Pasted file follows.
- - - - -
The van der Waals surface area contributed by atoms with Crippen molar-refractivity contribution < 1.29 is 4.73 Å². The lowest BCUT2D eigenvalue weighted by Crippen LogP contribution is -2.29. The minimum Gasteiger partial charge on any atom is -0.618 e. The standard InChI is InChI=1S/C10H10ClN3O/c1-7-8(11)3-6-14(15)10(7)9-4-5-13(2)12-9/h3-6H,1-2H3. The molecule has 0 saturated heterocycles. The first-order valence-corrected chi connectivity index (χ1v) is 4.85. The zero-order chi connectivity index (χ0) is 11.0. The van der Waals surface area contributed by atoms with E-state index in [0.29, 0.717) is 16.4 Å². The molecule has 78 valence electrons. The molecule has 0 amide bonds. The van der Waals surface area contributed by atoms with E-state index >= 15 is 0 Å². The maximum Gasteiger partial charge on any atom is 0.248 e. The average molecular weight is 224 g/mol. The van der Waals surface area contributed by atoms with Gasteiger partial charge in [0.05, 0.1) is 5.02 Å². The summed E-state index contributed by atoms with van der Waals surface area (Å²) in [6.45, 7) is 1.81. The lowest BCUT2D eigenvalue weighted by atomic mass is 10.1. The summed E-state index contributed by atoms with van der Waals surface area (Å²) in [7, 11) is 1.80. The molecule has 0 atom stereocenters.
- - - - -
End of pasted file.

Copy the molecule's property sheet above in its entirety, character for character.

The van der Waals surface area contributed by atoms with Crippen molar-refractivity contribution < 1.29 is 4.73 Å². The lowest BCUT2D eigenvalue weighted by Crippen LogP contribution is -2.29. The minimum Gasteiger partial charge on any atom is -0.618 e. The standard InChI is InChI=1S/C10H10ClN3O/c1-7-8(11)3-6-14(15)10(7)9-4-5-13(2)12-9/h3-6H,1-2H3. The molecule has 0 saturated heterocycles. The first-order valence-corrected chi connectivity index (χ1v) is 4.85. The zero-order chi connectivity index (χ0) is 11.0. The van der Waals surface area contributed by atoms with E-state index in [0.29, 0.717) is 16.4 Å². The molecule has 78 valence electrons. The molecule has 0 amide bonds. The van der Waals surface area contributed by atoms with E-state index >= 15 is 0 Å². The maximum Gasteiger partial charge on any atom is 0.248 e. The average molecular weight is 224 g/mol. The van der Waals surface area contributed by atoms with Gasteiger partial charge in [0.05, 0.1) is 5.02 Å². The summed E-state index contributed by atoms with van der Waals surface area (Å²) in [6.45, 7) is 1.81. The lowest BCUT2D eigenvalue weighted by atomic mass is 10.1. The summed E-state index contributed by atoms with van der Waals surface area (Å²) in [7, 11) is 1.80. The molecule has 0 atom stereocenters.